''The crucial question for the Chancellor in this critical period will be how far he can retain his nerve and his logic at a time when the nation has been blowing a gasket." So wrote the New Statesman in a cover story in 2000 when fuel protesters were holding the country to ransom. Five years on, nothing has changed except that the motley bunch of hauliers, farmers and their friends have, at the time of writing, come out in far less threatening numbers.
Their case is, if anything, more flimsy than it was before. Indeed, rather than being too expensive, running a car is now cheaper than it has been for a generation; and, for the sake of future generations, the costs must rise. Some facts: since 1999 when Gordon Brown unwisely removed the "fuel escalator" (which increased tax on petrol by 6 per cent over inflation), the rate of duty levied on petrol has fallen to its lowest point in seven years. Overall, the cost of buying a car and maintaining and insuring it has fallen by 11 per cent since 1975. Since this Labour government came to power in 1997, the cost has fallen by 6 per cent, while tickets for the bus, train and Underground have soared in price. Public transport costs more in Britain than any other European Union country except Sweden and Denmark. It is no surprise, therefore, that car journeys have increased. Most of these cover very short distances, usually two miles or less.
In rural areas, the problem is most acute. Nearly three-quarters of all trips are made by car. This is hardly surprising since, according to the Countryside Agency, 50 per cent of rural households live more than 13 minutes' walk from their nearest bus stop, while 29 per cent have no bus service at all - hardly an inducement to leave the car at home.
Even if this latest scare passes, the long-term challenges do not diminish. It seems energy fears - this time the merest hint of a blockade - bring out our primeval instincts to panic and to hoard. But our habits do not change. We retreat behind the specious notion of choice to assert our "right" to increase pollution. Even motoring organisations are becoming worried. The RAC, better known for its "defence of motorists", has been advising people to seek other forms of transport.
This government's performance on the environment has been weak so far. Certain green measures have been taken, such as cutting the cost of the tax disc for cars with smaller engines, but whenever it is under pressure, the government's tendency is to bow to the "car lobby". Most regrettable was the Chancellor's decision in 2000 to abandon a planned rise in duty, something that is likely to be repeated in this autumn's pre-Budget statement. Brown has sought to shift the pressure on to oil producers, particularly Opec, urging them to bring down the price of oil by boosting production, which has been hit by a number of crises, most recently Hurricane Katrina in the US Gulf Coast states. He is not wrong to do this. The world's main sources of fossil fuels are increasingly unstable. The search for alternative energy sources, particularly renewables, is becoming urgent. But neither the British nor other governments will gain anything but short-term political respite by buckling under the pressure for "lower" prices at the petrol pump.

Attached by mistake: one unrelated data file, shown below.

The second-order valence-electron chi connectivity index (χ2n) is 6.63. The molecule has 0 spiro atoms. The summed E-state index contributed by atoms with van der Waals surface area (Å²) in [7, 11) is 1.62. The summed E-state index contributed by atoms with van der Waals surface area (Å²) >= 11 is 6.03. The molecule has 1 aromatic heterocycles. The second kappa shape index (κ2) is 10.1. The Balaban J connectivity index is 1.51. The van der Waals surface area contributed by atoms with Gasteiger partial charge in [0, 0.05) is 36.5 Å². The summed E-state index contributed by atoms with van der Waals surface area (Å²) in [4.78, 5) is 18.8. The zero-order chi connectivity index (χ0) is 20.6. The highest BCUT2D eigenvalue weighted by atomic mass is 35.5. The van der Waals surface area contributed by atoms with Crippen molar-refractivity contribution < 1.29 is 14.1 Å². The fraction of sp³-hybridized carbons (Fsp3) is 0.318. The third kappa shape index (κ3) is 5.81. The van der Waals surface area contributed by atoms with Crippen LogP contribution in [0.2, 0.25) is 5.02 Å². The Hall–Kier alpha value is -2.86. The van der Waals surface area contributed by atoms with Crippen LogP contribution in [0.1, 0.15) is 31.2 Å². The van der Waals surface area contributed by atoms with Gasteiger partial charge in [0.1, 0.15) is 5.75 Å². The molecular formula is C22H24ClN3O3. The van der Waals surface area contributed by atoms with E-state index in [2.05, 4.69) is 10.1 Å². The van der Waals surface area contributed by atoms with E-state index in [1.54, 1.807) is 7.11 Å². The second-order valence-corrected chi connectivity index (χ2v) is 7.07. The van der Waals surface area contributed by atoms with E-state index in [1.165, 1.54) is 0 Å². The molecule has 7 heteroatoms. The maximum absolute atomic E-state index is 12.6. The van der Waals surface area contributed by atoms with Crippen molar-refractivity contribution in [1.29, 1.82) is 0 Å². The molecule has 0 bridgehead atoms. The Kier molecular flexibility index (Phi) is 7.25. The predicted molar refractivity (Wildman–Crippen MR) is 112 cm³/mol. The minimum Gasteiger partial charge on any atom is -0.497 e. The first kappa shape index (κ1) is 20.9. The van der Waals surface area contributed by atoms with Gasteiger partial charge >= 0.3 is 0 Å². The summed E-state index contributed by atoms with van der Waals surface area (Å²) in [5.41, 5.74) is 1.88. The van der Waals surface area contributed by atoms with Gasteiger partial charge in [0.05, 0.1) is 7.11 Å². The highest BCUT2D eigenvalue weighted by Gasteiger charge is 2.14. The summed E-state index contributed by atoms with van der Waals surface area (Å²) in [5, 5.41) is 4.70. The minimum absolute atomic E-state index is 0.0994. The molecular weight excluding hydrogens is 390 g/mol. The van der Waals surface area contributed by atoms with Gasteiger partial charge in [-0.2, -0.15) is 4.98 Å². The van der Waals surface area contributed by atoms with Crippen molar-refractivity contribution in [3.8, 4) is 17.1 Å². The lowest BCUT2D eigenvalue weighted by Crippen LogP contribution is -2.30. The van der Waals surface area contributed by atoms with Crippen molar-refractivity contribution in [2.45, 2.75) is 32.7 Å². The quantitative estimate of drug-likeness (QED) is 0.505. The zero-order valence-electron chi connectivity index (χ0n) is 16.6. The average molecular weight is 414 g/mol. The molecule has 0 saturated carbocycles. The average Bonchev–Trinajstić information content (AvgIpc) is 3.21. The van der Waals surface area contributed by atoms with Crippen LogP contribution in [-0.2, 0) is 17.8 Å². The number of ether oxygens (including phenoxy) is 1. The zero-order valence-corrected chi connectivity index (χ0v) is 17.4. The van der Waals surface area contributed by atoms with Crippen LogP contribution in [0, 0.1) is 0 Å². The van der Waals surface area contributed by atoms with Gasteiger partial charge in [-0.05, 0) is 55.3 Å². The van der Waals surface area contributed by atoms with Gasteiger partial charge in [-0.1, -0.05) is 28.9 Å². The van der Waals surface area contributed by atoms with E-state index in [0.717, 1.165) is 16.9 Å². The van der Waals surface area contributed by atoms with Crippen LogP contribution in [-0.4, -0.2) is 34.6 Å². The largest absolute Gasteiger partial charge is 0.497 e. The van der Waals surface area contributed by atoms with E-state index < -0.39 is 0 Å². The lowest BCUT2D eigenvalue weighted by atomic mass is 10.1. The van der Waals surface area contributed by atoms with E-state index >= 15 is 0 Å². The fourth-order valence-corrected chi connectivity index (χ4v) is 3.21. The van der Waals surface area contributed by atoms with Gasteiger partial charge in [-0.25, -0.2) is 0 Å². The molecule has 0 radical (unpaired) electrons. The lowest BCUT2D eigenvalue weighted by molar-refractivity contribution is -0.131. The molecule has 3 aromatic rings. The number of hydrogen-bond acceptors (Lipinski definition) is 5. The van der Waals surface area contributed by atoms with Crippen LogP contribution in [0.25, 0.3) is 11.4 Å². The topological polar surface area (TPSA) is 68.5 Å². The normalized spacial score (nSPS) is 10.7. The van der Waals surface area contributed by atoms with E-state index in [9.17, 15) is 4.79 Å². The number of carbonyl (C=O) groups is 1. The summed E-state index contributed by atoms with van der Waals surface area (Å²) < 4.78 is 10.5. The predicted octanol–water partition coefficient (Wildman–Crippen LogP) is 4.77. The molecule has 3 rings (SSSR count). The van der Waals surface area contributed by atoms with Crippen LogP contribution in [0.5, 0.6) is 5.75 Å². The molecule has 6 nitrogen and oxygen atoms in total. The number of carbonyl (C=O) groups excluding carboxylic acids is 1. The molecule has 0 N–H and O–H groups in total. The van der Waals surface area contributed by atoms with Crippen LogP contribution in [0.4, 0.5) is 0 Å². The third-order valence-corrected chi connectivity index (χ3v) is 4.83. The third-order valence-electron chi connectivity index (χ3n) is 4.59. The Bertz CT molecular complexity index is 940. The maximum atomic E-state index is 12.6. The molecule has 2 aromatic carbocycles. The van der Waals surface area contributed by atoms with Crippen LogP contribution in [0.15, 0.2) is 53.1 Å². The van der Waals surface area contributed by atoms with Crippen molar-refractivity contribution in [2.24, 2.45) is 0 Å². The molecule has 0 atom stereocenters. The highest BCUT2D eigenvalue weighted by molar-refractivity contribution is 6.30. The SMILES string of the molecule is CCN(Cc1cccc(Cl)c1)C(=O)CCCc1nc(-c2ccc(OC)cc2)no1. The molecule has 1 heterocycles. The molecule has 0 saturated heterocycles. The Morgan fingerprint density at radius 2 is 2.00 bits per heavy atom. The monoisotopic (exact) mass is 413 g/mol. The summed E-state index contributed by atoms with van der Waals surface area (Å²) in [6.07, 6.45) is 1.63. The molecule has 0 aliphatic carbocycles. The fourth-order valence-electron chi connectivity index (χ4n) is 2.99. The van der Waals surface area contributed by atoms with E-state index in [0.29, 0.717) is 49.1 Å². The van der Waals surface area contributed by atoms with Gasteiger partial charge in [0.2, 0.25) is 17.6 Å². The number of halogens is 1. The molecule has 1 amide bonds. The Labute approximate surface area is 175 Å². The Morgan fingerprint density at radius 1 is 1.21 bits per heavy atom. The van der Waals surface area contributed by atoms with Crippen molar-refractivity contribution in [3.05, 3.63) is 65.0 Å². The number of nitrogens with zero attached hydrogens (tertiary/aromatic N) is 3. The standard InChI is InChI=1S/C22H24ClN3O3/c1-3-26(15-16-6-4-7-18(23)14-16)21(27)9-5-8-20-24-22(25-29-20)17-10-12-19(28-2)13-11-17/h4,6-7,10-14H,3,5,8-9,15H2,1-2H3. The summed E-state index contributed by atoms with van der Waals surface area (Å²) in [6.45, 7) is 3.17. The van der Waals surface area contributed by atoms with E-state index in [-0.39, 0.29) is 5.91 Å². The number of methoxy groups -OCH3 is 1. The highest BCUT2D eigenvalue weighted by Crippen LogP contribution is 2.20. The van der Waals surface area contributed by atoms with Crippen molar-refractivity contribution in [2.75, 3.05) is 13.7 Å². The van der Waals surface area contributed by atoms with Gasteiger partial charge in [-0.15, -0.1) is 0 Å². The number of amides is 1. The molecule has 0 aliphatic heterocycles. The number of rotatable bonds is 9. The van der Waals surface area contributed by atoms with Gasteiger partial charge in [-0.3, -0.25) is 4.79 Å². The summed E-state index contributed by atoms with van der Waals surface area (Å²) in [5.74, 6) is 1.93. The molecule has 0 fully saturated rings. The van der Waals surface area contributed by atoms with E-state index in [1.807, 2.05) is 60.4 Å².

The UK's environmental audit is increasingly alarming. Far from falling as planned, carbon-dioxide emissions have been rising over the past two years. After abandoning its 2001 manifesto commitment to cut emissions by 20 per cent by 2010, the government now looks as if it will struggle even to meet the legally binding 12.5 per cent cut stipulated under the Kyoto Protocol, which came into effect in March. The figures are particularly embarrassing because the Prime Minister and Chancellor made climate change one of their top priorities for Britain's leadership of both the G8 and EU this year. Our dependency on the car has caused other damage, too. Between 1998 and 2002, some 20,000 hectares of previously undeveloped land, the equivalent of three times the size of the city of Nottingham, was turned into roads.
We are dangerously dependent on the car. The price at the pumps - more than £1 a litre - makes us grumble, but does not make us change our ways. More must be done. The congestion charge in London, bravely introduced by the mayor, Ken Livingstone, was a start. Special lanes for cars with more than one passenger will have an effect. Other incentives must be legislated for.
For all the myths that are propagated by the so-called car lobby, there is no flight from the difficult conclusion that, if only for self-preservation, more stringent measures must be taken to force us out of our cars.
Now give cricket a rest
Water-coolers hold an important place in media talk these days. The idea comes from America: an event is thought to deserve a lot of coverage when it dominates discussion around the nation's office water-coolers. The Ashes series subverted this, for the one thing you could not do was step away from your computer, radio or television for a drink, but in all other respects it was a water-cooler hit. Another run, another over, another wicket: like a dynamic Sudoku, the numbers captivated us. Women surprised themselves by caring. And then, to cap it all, the victorious team went on a public bender that took in 10 Downing Street. Can cricket stay this popular? For its own sake, let us hope not. Attention of this kind always turns nasty, and we have seen enough of this team to know that they are not always perfect role models. They and their game need a rest from us. Fortunately, the water-cooler is a fickle master.